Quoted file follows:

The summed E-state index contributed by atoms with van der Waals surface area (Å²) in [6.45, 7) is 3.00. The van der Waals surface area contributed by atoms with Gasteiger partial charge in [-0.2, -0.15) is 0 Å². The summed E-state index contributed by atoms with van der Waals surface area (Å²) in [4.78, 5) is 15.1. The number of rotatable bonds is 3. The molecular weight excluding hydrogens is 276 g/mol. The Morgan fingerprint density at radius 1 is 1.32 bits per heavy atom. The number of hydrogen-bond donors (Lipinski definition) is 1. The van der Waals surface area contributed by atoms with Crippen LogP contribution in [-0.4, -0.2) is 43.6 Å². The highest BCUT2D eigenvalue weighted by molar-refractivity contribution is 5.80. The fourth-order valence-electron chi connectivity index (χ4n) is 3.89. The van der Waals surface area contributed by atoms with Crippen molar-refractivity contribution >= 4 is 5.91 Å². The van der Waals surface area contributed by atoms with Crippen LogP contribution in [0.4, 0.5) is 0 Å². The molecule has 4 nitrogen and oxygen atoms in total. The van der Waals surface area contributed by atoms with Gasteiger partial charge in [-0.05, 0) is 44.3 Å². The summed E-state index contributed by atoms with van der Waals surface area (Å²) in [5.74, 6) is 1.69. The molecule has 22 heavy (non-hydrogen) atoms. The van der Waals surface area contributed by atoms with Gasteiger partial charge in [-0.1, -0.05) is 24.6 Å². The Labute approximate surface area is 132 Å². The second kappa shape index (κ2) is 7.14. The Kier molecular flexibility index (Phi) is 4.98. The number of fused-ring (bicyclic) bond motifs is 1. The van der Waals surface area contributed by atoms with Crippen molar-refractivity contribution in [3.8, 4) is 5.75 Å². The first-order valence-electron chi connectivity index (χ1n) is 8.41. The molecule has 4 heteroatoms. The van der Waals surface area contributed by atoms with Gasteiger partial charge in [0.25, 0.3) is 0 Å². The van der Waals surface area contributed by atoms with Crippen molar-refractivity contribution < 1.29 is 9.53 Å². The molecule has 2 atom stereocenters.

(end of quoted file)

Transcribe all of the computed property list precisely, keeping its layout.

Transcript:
The summed E-state index contributed by atoms with van der Waals surface area (Å²) in [6.45, 7) is 3.00. The van der Waals surface area contributed by atoms with Gasteiger partial charge in [-0.2, -0.15) is 0 Å². The summed E-state index contributed by atoms with van der Waals surface area (Å²) in [4.78, 5) is 15.1. The number of rotatable bonds is 3. The molecular weight excluding hydrogens is 276 g/mol. The Morgan fingerprint density at radius 1 is 1.32 bits per heavy atom. The number of hydrogen-bond donors (Lipinski definition) is 1. The van der Waals surface area contributed by atoms with Crippen LogP contribution in [-0.4, -0.2) is 43.6 Å². The highest BCUT2D eigenvalue weighted by molar-refractivity contribution is 5.80. The fourth-order valence-electron chi connectivity index (χ4n) is 3.89. The van der Waals surface area contributed by atoms with Crippen molar-refractivity contribution >= 4 is 5.91 Å². The van der Waals surface area contributed by atoms with Crippen LogP contribution in [0.4, 0.5) is 0 Å². The molecule has 4 nitrogen and oxygen atoms in total. The van der Waals surface area contributed by atoms with Gasteiger partial charge in [-0.05, 0) is 44.3 Å². The summed E-state index contributed by atoms with van der Waals surface area (Å²) in [5.74, 6) is 1.69. The molecule has 22 heavy (non-hydrogen) atoms. The van der Waals surface area contributed by atoms with Gasteiger partial charge in [-0.1, -0.05) is 24.6 Å². The Labute approximate surface area is 132 Å². The second kappa shape index (κ2) is 7.14. The Kier molecular flexibility index (Phi) is 4.98. The number of fused-ring (bicyclic) bond motifs is 1. The van der Waals surface area contributed by atoms with Crippen molar-refractivity contribution in [3.8, 4) is 5.75 Å². The first-order valence-electron chi connectivity index (χ1n) is 8.41. The molecule has 4 heteroatoms. The van der Waals surface area contributed by atoms with Gasteiger partial charge in [0.25, 0.3) is 0 Å². The van der Waals surface area contributed by atoms with Crippen molar-refractivity contribution < 1.29 is 9.53 Å². The molecule has 2 atom stereocenters.